Alleged spying stork detained in Egypt
By Caroline Jacobsson, Tue, 03/09/2013 - 07:29
An injured white stork was caught by a concerned citizen near Qena, Egypt last Saturday and was handed over to the police as a suspicious looking device the bird was carrying was thought to be a tool of espionage.
After MME (BirdLife Hungary) contacted its local partner Nature Conservation Egypt - NCE, it soon became clear that the stork was born and ringed in Hungary. The "suspicious looking" device was really a GPS tracker, and had been fit by colleagues at MME as part of the programme ‘Birds without Borders’ as a way to collect information on the routes of migratory birds.
Meanwhile, Egyptian authorities has examined both stork and the tracker and consider them no threat to national security. According to Dr. Fatma Tammam, Undersecretary of State for Egyptian Zoos and Wildlife Conservation, the captured white stork is currently under the care of the Veterinary Authority in Qena, awaiting a decision from the Qena Prosecutor's Office release.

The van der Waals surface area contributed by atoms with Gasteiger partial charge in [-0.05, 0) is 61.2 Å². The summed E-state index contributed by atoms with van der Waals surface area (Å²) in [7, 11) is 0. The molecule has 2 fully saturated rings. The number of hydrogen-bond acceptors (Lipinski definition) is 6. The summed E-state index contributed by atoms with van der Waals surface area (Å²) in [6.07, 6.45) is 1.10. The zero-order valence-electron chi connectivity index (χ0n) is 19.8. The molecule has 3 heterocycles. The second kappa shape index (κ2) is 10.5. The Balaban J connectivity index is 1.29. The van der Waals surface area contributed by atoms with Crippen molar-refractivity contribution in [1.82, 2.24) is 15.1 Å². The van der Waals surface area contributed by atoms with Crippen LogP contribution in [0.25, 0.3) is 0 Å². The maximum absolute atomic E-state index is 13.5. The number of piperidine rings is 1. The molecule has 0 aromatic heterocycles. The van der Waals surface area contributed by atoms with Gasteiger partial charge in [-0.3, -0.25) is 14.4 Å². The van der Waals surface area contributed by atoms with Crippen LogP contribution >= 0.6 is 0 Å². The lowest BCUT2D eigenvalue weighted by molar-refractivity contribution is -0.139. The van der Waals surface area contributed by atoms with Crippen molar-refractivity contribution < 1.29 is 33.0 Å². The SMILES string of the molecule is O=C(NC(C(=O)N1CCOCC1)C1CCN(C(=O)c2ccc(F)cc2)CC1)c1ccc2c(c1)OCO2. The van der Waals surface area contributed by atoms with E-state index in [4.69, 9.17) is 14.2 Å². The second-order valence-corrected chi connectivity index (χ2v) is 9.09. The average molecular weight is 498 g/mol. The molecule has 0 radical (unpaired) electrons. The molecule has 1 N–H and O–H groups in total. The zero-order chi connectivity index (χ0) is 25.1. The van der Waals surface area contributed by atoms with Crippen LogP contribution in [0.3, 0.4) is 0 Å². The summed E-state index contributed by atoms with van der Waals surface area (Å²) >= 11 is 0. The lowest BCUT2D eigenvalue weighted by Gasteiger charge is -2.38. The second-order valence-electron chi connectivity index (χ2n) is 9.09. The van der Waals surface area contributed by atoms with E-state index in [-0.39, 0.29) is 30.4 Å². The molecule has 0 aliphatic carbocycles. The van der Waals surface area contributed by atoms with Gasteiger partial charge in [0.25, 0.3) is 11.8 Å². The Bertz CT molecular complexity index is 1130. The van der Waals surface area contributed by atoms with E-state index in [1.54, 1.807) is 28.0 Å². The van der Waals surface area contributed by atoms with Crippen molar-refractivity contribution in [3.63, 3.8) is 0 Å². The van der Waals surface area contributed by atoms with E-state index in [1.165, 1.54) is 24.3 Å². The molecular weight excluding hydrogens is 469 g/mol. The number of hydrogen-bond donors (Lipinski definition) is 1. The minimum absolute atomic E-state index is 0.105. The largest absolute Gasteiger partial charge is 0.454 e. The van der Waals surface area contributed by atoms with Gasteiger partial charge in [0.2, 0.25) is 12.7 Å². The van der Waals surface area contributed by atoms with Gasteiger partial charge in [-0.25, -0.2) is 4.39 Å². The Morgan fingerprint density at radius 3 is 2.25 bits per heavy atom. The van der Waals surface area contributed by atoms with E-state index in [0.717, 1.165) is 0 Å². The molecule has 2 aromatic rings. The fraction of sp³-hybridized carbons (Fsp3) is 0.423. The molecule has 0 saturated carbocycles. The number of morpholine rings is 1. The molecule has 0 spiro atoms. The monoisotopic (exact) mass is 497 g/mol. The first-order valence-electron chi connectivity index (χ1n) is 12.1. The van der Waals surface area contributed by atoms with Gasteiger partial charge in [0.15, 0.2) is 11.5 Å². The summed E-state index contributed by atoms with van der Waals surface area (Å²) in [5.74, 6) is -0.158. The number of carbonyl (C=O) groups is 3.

Dr Tammam, together with the Nature Conservation Sector of the Egyptian Environmental Affairs Agency (EEAA) and Nature Conservation Egypt (NCE), are all following the release of the stork closely. Ménes, as the stork is called, was hatched near Szécsény, Hungary along with four siblings.
They were all ringed on 1 July. Their mother was also ringed so her life history is also well-known. She was born in 2009 and laid eggs for the first time in 2013. The GPS tracker Ménes was carrying was fit in early August. Unfortunately his brother Pöstyén suffered a fatal electrocution in southern Romania not long after he started his journey.
The satellite tracker shows exactly which route Ménes chose: Ménes remained close to his home until mid August when he flew to the Hortobágy area together with a small team of storks. They circled the area for a while and then left the country heading for Romania on 18 August.
The next day he crossed the Carpathians. After spending a night near the Danube River he crossed the Bulgarian border. He arrived in Turkey on 22 August via a rather unusual route as he chose to fly over the Sea of Marmara instead of the Bosporus arriving in Syria on the 26th spending an evening in Aleppo near Damascus.
He then chose to cross the border to Jordan and entered Israel on the 29th. He flew over the Red Sea the next day, arriving in the Nile Valley. At that point he had covered more than 3,700 kilometres in less than two weeks. This is when he was captured, as the GPS tracker stopped transmitting for two days. Follow Ménes’s route via Satellitetracking.eu